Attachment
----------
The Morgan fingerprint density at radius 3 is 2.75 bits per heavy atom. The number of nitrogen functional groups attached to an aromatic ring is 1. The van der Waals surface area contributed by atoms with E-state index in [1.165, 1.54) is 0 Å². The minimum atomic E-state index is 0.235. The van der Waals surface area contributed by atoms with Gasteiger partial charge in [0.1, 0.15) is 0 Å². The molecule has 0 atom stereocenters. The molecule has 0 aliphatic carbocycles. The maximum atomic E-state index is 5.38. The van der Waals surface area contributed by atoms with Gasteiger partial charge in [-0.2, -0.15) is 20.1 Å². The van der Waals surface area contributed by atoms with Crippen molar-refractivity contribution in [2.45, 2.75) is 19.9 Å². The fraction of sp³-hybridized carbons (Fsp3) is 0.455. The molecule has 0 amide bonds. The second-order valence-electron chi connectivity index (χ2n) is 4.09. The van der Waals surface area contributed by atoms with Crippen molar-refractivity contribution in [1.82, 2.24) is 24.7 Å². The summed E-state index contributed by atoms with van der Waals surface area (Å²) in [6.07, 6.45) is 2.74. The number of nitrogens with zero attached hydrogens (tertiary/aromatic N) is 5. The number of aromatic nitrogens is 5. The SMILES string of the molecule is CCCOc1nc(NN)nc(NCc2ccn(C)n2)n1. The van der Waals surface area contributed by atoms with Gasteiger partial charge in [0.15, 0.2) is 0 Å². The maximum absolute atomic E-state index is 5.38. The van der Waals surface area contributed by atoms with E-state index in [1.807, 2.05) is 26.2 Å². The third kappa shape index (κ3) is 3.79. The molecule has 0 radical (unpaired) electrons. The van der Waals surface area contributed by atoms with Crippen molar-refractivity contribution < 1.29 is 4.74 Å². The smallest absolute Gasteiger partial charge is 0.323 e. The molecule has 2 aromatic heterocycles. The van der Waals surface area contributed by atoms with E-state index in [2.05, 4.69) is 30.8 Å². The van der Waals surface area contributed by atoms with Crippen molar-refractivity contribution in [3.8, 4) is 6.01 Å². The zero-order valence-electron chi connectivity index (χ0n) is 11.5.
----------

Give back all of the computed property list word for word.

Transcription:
The Morgan fingerprint density at radius 3 is 2.75 bits per heavy atom. The number of nitrogen functional groups attached to an aromatic ring is 1. The van der Waals surface area contributed by atoms with E-state index in [1.165, 1.54) is 0 Å². The minimum atomic E-state index is 0.235. The van der Waals surface area contributed by atoms with Gasteiger partial charge in [0.1, 0.15) is 0 Å². The molecule has 0 atom stereocenters. The molecule has 0 aliphatic carbocycles. The maximum atomic E-state index is 5.38. The van der Waals surface area contributed by atoms with Gasteiger partial charge in [-0.2, -0.15) is 20.1 Å². The van der Waals surface area contributed by atoms with Crippen molar-refractivity contribution in [2.45, 2.75) is 19.9 Å². The fraction of sp³-hybridized carbons (Fsp3) is 0.455. The molecule has 0 amide bonds. The second-order valence-electron chi connectivity index (χ2n) is 4.09. The van der Waals surface area contributed by atoms with Crippen molar-refractivity contribution in [1.82, 2.24) is 24.7 Å². The summed E-state index contributed by atoms with van der Waals surface area (Å²) in [6.07, 6.45) is 2.74. The number of nitrogens with zero attached hydrogens (tertiary/aromatic N) is 5. The number of aromatic nitrogens is 5. The SMILES string of the molecule is CCCOc1nc(NN)nc(NCc2ccn(C)n2)n1. The van der Waals surface area contributed by atoms with Gasteiger partial charge in [0.15, 0.2) is 0 Å². The maximum absolute atomic E-state index is 5.38. The van der Waals surface area contributed by atoms with E-state index in [1.807, 2.05) is 26.2 Å². The third kappa shape index (κ3) is 3.79. The molecule has 0 radical (unpaired) electrons. The van der Waals surface area contributed by atoms with Crippen molar-refractivity contribution < 1.29 is 4.74 Å². The smallest absolute Gasteiger partial charge is 0.323 e. The molecule has 2 aromatic heterocycles. The van der Waals surface area contributed by atoms with E-state index in [2.05, 4.69) is 30.8 Å². The van der Waals surface area contributed by atoms with Crippen molar-refractivity contribution in [3.8, 4) is 6.01 Å². The zero-order valence-electron chi connectivity index (χ0n) is 11.5.